We are studying the biophysical and synecological conditions that affect conifer seedling dynamics at:
1) the forest-alpine ecotone (upper treeline), in montane forests, and
2) at the grassland-forest ecotone (lower treeline).
We have discovered elements of microsites that can facilitate and/or impede successful seedling establishment for several montane and high elevation conifers. Using a new sampling and analysis technique, these studies have discovered that the spatial and temporal regeneration of Rocky Mountain bristlecone and limber pine is not like other early seral pines.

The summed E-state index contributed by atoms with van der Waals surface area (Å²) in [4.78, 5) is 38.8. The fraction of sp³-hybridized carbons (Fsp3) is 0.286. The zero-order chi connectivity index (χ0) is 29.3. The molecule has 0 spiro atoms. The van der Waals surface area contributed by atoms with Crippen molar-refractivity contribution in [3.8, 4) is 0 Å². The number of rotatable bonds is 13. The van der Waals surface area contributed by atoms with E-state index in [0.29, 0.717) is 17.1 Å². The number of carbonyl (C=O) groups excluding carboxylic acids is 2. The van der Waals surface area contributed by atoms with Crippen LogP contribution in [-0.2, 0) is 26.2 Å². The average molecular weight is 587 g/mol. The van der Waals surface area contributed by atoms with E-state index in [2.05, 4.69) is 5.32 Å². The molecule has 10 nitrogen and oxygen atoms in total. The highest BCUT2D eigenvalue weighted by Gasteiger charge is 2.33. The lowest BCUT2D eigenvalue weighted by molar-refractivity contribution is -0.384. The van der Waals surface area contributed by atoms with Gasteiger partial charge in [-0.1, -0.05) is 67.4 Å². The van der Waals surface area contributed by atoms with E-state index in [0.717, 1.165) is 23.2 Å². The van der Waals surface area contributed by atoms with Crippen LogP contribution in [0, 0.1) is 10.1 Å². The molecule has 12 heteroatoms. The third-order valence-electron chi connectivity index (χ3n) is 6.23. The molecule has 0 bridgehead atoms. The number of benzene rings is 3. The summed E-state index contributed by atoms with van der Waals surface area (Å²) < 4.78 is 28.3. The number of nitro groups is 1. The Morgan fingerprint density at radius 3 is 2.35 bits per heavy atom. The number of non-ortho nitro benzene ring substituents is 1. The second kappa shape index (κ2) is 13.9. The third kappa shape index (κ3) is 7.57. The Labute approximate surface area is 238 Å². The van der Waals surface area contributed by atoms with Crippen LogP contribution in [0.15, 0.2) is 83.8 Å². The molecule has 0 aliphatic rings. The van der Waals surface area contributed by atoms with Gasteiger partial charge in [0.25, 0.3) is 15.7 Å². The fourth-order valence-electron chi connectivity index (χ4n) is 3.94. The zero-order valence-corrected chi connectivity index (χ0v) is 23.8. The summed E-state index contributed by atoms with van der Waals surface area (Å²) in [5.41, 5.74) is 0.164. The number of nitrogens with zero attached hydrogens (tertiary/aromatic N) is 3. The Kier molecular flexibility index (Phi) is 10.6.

The discovered establishment patterns challenge the former hypotheses that regeneration of high elevation pines is exclusively fire-dependent. The protracted establishment dynamic and role of small scale disturbances was further confirmed through stand reconstruction studies. Some of the microsites discovered in these studies that support natural regeneration have now been successfully developed to promote the establishment of planted seedlings.
The information from this study has been used to develop silvicultural prescriptions for the five-needle pines and in post-fire management of ponderosa pine.
For more information on this topic, see the Science Spotlight Potential for maladaptation during active management of limber pine.